From the Author Notes of Nomad Avenged…
When I wrote Death Becomes Her which is the book that started the whole Kurtherian Gambit Universe that we all write in now, it was in part because it was a bucket list item.
You know, “Write a Book!” kind of bucket list item?
The slightly bigger part of the kick in my pants to make it happen, however, was a little more primitive. It was a father’s need to help one of his children. Parenting, if you are a parent, but no kids are out of the house yet, doesn’t stop at eighteen.
I have to admit that wasn’t what I believed as the first of three sons were growing up. I thought “Eighteen and they go off into the world” which (if my memory serves me mostly intact) was what I thought I had accomplished as a kid.
I believe my father might, just might, have a slightly different tale.
So, the second part of my starting to write was ‘I need to do this to be able to explain, with confidence, to my oldest son’ sort of thing (D’artagnan Anderle – Pen’ish name). His personality is a bit different than mine, and he is a whole lot younger than I am (25 years or so younger). I figured that I could write a few books, work out the kinks, and then let him know the parts he was missing and off he would go.
That really didn’t work. I was (perhaps) wanting his success for different reasons than he might want the success.
In fact, being brutally honest now, I know it.
When I first encouraged him to write a book, it was a no go.
It was “not something he wanted to do.”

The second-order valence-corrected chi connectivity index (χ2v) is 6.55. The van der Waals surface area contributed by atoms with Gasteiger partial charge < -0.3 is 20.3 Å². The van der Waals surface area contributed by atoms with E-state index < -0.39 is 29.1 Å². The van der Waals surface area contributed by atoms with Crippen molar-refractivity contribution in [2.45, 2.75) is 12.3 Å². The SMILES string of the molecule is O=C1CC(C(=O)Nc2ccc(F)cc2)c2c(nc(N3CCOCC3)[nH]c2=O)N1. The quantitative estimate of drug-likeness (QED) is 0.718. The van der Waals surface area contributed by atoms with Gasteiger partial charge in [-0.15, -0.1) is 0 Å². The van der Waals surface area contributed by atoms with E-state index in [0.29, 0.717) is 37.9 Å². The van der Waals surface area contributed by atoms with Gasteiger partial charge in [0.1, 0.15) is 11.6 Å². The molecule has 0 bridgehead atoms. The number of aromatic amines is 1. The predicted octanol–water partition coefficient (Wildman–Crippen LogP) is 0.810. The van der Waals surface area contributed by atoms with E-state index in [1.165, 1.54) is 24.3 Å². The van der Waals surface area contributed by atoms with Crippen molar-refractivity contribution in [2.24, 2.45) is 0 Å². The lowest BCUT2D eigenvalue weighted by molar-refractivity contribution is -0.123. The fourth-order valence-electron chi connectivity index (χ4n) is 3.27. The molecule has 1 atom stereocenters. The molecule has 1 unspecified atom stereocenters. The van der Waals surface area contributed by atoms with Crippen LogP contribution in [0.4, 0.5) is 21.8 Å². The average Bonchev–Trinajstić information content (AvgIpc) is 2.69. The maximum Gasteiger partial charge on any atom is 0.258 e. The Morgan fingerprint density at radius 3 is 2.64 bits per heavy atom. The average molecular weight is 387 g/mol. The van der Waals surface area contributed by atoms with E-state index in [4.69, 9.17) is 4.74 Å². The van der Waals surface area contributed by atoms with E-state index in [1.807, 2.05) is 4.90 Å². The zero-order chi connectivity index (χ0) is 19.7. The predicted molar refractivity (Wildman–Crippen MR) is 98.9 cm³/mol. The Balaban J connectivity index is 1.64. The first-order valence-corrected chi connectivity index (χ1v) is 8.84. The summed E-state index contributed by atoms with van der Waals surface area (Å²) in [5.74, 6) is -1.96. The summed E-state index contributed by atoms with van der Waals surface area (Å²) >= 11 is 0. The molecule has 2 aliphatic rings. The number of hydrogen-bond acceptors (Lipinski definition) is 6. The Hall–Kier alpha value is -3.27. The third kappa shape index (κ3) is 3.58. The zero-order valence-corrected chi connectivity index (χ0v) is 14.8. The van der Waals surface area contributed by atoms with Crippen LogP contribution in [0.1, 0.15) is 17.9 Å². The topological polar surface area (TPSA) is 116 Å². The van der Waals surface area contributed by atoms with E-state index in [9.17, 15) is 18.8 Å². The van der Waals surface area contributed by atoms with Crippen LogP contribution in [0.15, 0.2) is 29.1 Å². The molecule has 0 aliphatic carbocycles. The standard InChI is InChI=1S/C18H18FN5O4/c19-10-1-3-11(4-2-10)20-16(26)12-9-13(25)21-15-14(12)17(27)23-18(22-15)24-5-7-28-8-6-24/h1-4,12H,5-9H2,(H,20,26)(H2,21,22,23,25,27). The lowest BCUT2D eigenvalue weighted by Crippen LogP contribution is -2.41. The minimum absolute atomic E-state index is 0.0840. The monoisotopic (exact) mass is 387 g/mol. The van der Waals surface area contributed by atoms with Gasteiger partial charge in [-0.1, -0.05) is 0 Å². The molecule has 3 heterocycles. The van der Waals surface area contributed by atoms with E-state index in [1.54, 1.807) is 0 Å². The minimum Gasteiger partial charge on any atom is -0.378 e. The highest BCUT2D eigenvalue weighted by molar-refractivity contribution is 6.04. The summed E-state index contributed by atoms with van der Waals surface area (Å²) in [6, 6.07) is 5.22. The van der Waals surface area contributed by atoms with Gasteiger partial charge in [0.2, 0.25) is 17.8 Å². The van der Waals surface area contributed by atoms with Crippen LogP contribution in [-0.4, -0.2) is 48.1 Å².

That was a let down for me. I’ve shared this part of the story in previous author notes. I had to come to terms with the full circle of life not happening and that he just didn’t want to write, whether he had the talent or not.
Then, we spoke again a couple of months later on the subject.
During this conversation, we discussed it wasn’t that he didn’t want to write, but rather he didn’t know what to write about. A definitive story that was him. (For those who don’t know, neither D’artagnan nor Joey write like I write. Their personal voice isn’t the same and often my suggestions get either one of them to look at me like sons and daughters have looked at parents for millenia… “are you kidding me, Dad?”)
So, D’artagnan gave me two different story beginnings and I provided feedback. Fast forward four months as he worked, deleted, wrote, erased all to figure himself out as much as any early author has to in life. Meaning, who am I as a creator? What makes me tick, something I’m interested in writing about?
A couple of months ago, the Author’s Wife (AKA Mom) and I went down to see him in the Houston area. He and I hung out for an afternoon and discussed the story ideas which he had been working on.
We discussed how he had started down the path of writing those other stories, how he had crashed and burned, and what it took for him to really bring out of himself the plot, the characters and the malefics that kept his imagination working in overdrive. Further, we discussed the specifics of how writing a book works, what it takes to get it edited, covers, and a whole lot more.
By then, I had learned that I couldn’t push authors. If he was going to do this, it had to be on his own.
This knowledge had not come from working with D’artagnan, but from the many other authors I had counseled over the last year which I put into practice mentoring my oldest son.
As a father, I wanted so desperately to see him succeed. As a publisher, I needed him to understand how it all works. The good, and the bad.